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Show up early if you want a seat at StoryOly’s Grand Slam

Carl Schroeder tells a story at Rhythm & Rye.
Carl Schroeder tells a story at Rhythm & Rye. Courtesy of StoryOly

If you think storytelling is just for kids, you haven’t yet heard about StoryOly. And you’re part of a group that’s getting smaller.

Olympia’s story slam, having its third annual Grand Slam championship Saturday, draws crowds even to its monthly events, inspired by such slams as The Moth — which produces events around the country along with a podcast and a radio program — and Seattle’s Fresh Ground Stories.

“At most events, there are people standing at the back because there’s no more seating,” said Elizabeth Lord, the slam’s host and co-founder. “I’ll ask, ‘How many are here for the first time?’ and there are always a good 20 people who raise their hands. That’s exciting to see that the word is getting out.”

At the Grand Slams, where monthly winners return to tell fresh stories, the crowds have been even bigger.

“The venue doesn’t open till 7 p.m.,” Lord told The Olympian. “Last year, we had a crowd of people around the block waiting. If I were going to this event and I wanted to make sure I got in and got a seat, I would show up at 6:30.”

The popularity is justly deserved, said writer and actor Christian Carvajal, one of those who’ll be vying for this year’s championship. “I’ve thought this at monthly events, and I definitely thought it at the Grand Slam last year. I don’t remember who won, but whoever it was really earned it, because every story was terrific — vivid and funny and poignant.”

Carvajal is the closest thing this year’s competition has to a South Sound household name, though Paul Currington, founder of Fresh Ground Stories, is among the competitors.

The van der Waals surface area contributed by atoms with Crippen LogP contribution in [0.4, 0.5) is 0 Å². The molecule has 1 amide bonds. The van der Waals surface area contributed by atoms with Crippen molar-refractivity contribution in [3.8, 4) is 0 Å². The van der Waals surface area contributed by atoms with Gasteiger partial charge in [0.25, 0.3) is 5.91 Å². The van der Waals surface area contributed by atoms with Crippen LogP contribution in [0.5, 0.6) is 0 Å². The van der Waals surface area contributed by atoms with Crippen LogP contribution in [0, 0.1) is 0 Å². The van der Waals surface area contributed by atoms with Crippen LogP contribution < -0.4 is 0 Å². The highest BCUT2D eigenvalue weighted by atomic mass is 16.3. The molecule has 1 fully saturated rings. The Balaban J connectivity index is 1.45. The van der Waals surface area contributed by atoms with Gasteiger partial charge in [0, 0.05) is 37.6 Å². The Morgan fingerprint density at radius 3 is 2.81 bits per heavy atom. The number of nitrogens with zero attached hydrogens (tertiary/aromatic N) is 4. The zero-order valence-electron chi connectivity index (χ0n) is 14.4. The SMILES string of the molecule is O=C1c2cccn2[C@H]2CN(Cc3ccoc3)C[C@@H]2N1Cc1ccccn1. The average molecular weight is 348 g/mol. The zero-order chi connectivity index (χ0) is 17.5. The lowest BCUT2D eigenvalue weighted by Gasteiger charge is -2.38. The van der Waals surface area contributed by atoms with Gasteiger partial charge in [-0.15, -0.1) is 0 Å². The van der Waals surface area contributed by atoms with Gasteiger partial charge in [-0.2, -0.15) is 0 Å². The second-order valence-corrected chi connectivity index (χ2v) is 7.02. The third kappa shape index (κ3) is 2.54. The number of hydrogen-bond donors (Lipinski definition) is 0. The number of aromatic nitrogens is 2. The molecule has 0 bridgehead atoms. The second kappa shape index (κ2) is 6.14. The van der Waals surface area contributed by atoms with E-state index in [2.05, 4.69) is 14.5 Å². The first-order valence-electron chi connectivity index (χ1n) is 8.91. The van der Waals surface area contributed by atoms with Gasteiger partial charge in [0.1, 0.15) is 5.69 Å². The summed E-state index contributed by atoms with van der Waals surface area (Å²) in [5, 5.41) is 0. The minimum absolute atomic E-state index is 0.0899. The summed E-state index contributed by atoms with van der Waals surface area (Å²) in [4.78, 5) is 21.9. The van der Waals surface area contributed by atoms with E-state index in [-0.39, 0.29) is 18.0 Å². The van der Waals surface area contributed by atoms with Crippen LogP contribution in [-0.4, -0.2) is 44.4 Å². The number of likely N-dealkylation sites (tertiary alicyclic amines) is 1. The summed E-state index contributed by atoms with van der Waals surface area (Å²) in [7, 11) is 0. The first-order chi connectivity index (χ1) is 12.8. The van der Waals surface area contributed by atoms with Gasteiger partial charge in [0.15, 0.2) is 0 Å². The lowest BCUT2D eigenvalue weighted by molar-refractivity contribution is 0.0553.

If, that is, “competitors” is the right word.

“It is ostensibly a competition, and there is a winner every time,” Carvajal told The Olympian. “But the atmosphere in the room is really supportive. … It’s a lot less like an American game show or sporting event and a lot more like ‘The Great British Baking Show,’ where the contestants can freely admit when someone did a better job than them and they’re happy for the person who won.”

While there are certain storytellers — like Billy Mazzei, who competed in the last two Grand Slams and this year will serve as one of the judges — that StoryOly regulars know and love, first-time tellers offer something equally appealing.

“Sometimes you get people who have never told an eight-minute story anywhere,” Carvajal said. “Maybe they’ve never even told it at a party. Maybe it’s a story that’s been filling them from inside for years, and they’re about to burst and they just have to tell that story.

“Sometimes those stories come out in a rush, and sometimes they come out a little haltingly or a little inexpertly, but there’s such a passion behind them that the audience really goes along with it.”

Besides the stories, the Grand Slam also features a band, The Wild Pitch Swingers, which will play before and after the stories and during breaks. The old-timey band is made up of Scott “Scuff” Acuff on guitar, Harry Levine of the Mud Bay Jugglers on bass, James Schneider on mandolin, and Theo Ragan on accordion.

“It’s a band put together specially for this event,” Lord said. “It’s kind of an all-star band.”

StoryOly Grand Slam

What: StoryOly’s third annual championship pits monthly story slam winners against one another. The evening also includes old-timey jazz, blues and Western swing by The Wild Pitch Swingers.

When: 8-11 p.m. Saturday, with tunes beginning at 7:30 p.m.

Where: Rhythm & Rye, 311 Capitol Way N., Olympia

Tickets: $10-$20 donation suggested, with 30 percent of proceeds going to Empowerment 4 Girls, a local nonprofit whose camps aim to inspire and educate girls about their bodies, their health and their value.

More information: 360-250-2721,

Monthly slams: StoryOly hosts monthly story slams from 7 to 9 p.m. the third Tuesday of each month at Rhythm & Rye. A $5-$10 donation is suggested; half of proceeds go to nonprofits.